Vegans Shouldn't Judge Vegetarians And Flexitarians: Meat Bosses Are Terrified Of Them

While it's easy to criticize vegetarians and flexitarians for not taking all the steps to end animal exploitation, their choices are undoubtedly having an impact on the demand for animal products
Screaming woman
It's easy to feel angry towards veggies and flexitarians - but how helpful is it? (Photo: Adobe. Do not use without permission)

Fully-fledged meat-eaters sometimes complain that they feel judged by vegans but in reality some vegans are too busy judging a different group of people.

The folk who seem to really rile vegans are those who've started the journey towards veganism but haven't yet made it all the way. Flexitarians are mocked. Vegetarians are sneered at. Both are treated as enemies of the vegan community.

I understand the impulse. I've written that flexitarians are people 'who think slaughtering animals is only acceptable on some days of the week'.

And because I think dairy is the cruellest industry of all, I've often wondered why vegetarians can't see that by eating cheese they are as responsible for the slaughter of cows as those who eat beef. It seems so obvious and simple, doesn't it?

So when Simon Amstell’s superb film Carnage imagined a future in which the Meat-Free Monday concept would seem 'as offensive as ethnic cleansing free Tuesday', I smiled and nodded my head in recognition.

Sentiments like that are awkward for veggies and flexis, but there are also some facts that are uncomfortable for us vegans.

The rise of the flexitarian

Britain's butchers are closing at a rate of knots but it turns out that we can’t claim the credit. Explaining the closures, industry spokesman Matt Southam pointed out that 'when you get down to the pure numbers of people that are vegan, the numbers are very, very small'.

Instead, he explained: "What is having an effect is flexitarianism – those making a reduction, maybe one less meal a fortnight or one less meal a month."

It's a similar story with the rise in sales of meat-free ready-meals. The market has noticed that it’s not vegans, nor even vegetarians, behind this rise – it’s the meat reducers.

The head of Quorn, Kevin Brennan, said of his company: "10 years ago it was very much a vegetarian consumer base, but now 75 percent of our consumers aren't vegetarian. They're what we call a meat reducer. It's the fastest growing food category."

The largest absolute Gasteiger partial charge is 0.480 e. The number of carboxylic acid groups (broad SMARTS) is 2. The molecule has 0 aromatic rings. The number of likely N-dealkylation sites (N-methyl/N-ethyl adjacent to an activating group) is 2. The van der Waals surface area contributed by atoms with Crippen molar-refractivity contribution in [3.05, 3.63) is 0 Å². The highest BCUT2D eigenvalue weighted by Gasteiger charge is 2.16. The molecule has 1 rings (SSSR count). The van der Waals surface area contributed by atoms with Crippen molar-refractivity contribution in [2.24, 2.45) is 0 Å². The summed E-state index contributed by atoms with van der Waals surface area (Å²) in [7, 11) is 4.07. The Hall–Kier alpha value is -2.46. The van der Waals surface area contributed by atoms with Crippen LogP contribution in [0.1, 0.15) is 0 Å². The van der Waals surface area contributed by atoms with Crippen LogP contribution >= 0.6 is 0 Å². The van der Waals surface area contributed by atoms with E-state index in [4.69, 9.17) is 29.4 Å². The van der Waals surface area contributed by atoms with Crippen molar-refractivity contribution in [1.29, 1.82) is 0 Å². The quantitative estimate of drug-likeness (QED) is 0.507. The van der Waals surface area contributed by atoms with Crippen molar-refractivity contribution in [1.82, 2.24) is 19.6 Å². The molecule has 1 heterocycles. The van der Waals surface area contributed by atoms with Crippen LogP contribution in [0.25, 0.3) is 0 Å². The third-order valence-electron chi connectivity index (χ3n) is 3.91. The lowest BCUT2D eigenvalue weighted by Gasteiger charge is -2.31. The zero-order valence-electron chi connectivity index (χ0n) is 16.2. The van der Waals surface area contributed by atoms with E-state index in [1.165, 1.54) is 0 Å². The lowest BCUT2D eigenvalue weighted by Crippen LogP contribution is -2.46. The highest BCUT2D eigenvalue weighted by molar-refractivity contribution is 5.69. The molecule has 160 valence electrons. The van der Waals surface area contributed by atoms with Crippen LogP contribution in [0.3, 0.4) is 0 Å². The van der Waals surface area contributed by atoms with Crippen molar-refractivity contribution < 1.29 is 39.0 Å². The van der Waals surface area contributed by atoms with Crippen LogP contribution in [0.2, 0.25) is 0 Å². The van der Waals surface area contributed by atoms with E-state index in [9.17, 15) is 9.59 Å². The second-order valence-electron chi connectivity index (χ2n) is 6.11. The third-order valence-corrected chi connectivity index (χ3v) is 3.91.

So whether we like it or not, it’s not us heroic vegans that are keeping the slaughter bosses awake at night, it’s those bloody flexis!

And look, the concept of the 'meat-reducer' gets on my tits as much as anyone’s but I also think that when we get on our (plant-based) high horses about all this many of us are showing we have short memories.

Going vegan

How many vegans can say we went straight from eating meat, dairy and eggs to absolute veganism overnight? Sure, some made the move immediately but for most it was a gradual process. We spent time in that in-between phase ourselves.

Cows are my favorite animals, but I was once a proud vegetarian who didn't realize that by consuming dairy I was paying for them to be abused and killed. Luckily, the first vegans I met were wonderful, smart people who, rather than judge me for my contradictions, saw the sincerity lurking behind my confused position and helped me over the line.

I've met other vegans who weren't so fortunate. They were stuck at vegetarianism for years because any vegans they encountered were so rude and judgemental to them that they felt repelled by the whole thing.

You could argue that anyone who really cares about animals and the planet shouldn’t care how vegans speak to them, they should just go plant-based regardless. But life is rarely as smooth as that and people aren't perfect – not even us.

The simple reality is that once someone starts reducing their meat intake the chances of them becoming vegan goes up. But if vegans mock or sneer at them, the chances will usually go down again.

When we engage with flexis and veggies, we can use the experience to feel better about ourselves, or we can use it to warmly encourage them to go vegan. I know which approach the animals would prefer us to take.

PS - I'm speaking at Brighton Vegfest on Saturday March 23. In an interview with Maria Chiorando of Plant Based News, I'll talk about what it's like to write about veganism in the mainstream media. My event is at 1pm in the 'performance and panels' room on the ground floor. Come!

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Disclaimer: The opinions expressed in this article are prepared in the author's capacity and do not necessarily reflect the views and opinions of Plant Based News itself. 

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PBN Contributor:

Chas Newkey-Burden writes about veganism and animal rights for The Guardian, Metro, Indy Voices, Daily Telegraph, International Business Times and Attitude. He is also the author of several books, including 'Running: Cheaper Than Therapy’ and ’64 Geeks’. A calf is named after him at the Retreat Animal Rescue sanctuary. You can follow Chas on Twitter: @AllThatChas

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